Kharrazi: There are a bunch of them [in Iran]. They are in custody, and certainly we will take care of them.
TIME: How quickly would Iran like to see the U.S. withdraw from Iraq?
Kharrazi: Once security can be maintained by Iraqi forces, then foreign troops have to be asked by the Iraqi government to leave. I believe Iraqis are very much capable of taking care of their own interests.
TIME: Would Iran ever accept permanent U.S. bases in Iraq?
Kharrazi: We are against that. That is not in the interest of anyone.
TIME: Letís talk about Iranís nuclear program. Are there any circumstances that could lead to a permanent freeze on uranium enrichment by Iran?
Kharrazi: There will not be any permanent freeze, because [it] is our legitimate right to have this [nuclear] technology and produce what we need for the country. No incentive can substitute for our legitimate right.
TIME: What would happen if the U.N. Security Council is asked to deal with Iranís nuclear program?
Kharrazi: Our engagement with the European side was not to stop enrichment but to continue with enrichment in a manner that would assure the other side that we would not divert material for weapons. [In] legal terms, nothing has been done wrong by Iran that could be taken to the Security Council. If for political reasons, the Americans want to push an Iranian foreign policy to the Security Council ... I donít think that would lead to any result that would be wished by the Americans.
TIME: The Security Council could vote for sanctions.
Kharrazi: But we are used to sanctions. We have managed to live and have managed to develop our capacities. One of the capacities that we have developed is nuclear technology.
TIME: Is there an inherent clash between your position and that of the U.S.?
Kharrazi: On the nuclear-weapons issue, there is no clash. But what remains is that Americans make allegations that Iran is pursuing a nuclear-weapons program without being able to prove it.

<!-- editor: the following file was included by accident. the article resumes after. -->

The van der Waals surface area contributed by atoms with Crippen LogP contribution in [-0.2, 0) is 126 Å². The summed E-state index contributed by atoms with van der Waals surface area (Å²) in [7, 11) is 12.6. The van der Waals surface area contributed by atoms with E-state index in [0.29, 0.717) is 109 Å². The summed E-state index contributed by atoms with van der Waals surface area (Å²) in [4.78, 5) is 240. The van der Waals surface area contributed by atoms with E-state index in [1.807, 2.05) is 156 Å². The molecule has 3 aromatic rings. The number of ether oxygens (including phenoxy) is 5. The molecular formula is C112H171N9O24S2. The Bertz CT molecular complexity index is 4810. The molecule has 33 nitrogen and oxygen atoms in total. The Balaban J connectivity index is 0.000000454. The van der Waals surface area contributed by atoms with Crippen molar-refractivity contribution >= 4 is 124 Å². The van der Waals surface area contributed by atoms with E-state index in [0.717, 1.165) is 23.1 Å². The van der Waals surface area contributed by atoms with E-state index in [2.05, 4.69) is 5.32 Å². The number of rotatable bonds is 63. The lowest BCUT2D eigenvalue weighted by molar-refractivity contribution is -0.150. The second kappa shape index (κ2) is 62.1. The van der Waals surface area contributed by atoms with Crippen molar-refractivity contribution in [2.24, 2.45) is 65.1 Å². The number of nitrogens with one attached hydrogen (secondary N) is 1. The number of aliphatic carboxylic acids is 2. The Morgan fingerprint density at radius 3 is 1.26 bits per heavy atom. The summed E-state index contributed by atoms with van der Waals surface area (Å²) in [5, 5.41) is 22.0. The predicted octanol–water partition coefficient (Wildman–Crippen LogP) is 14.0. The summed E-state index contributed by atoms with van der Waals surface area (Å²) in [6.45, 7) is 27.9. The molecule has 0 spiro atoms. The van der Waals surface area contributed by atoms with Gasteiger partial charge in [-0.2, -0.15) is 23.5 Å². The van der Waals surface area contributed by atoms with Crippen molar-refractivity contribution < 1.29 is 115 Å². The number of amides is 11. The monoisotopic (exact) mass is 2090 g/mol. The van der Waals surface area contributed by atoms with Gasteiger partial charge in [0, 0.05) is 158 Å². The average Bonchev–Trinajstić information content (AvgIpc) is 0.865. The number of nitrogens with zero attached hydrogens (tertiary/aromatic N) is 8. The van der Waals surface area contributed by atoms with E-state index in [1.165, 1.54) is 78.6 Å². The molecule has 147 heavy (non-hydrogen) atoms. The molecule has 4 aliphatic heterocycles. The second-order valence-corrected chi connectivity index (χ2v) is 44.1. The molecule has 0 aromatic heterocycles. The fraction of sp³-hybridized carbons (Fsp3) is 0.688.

TIME: There have been reports that the U.S. is flying unpiloted drones over Iran and has introduced surveillance teams into Iran. Is that the case?
Kharrazi: There are such rumors. If true, it proves that the U.S. is violating our sovereignty. And it certainly cannot be tolerated.
TIME: The Middle East peace process is moving slowly ...
Kharrazi: It has not moved. But there is some cease-fire. That doesnít mean there is new movement. I believe the Israelis are playing games. They are not sincere. We are not optimistic about any improvement in the situation.
TIME: What could Iran do to advance the peace process?
Kharrazi: I donít think there is anything Iran can do. It is the responsibility of the Palestinians themselves, and regional countries.
TIME: Vice President Dick Cheney has suggested that Israel might take care of the nuclear problem in Iran. But Ariel Sharon has said that Israel has no plans to do so.
Kharrazi: I donít know if [the Israelis] have such a plan, but we are ready to defend ourselves.
TIME: How would you describe the American attitude toward the Peopleís Mujaheddin, which opposes your government and has been on the U.S. terrorist list for years?
Kharrazi: The Peopleís Mujaheddin has been designated as a terrorist organization by the European countries and the U.S., and there is no reason they should be free to move around [in the U.S.] to collect money, to hold seminars and to contact members of Congress in the United States. This proves the U.S. is not serious about fighting terrorism.
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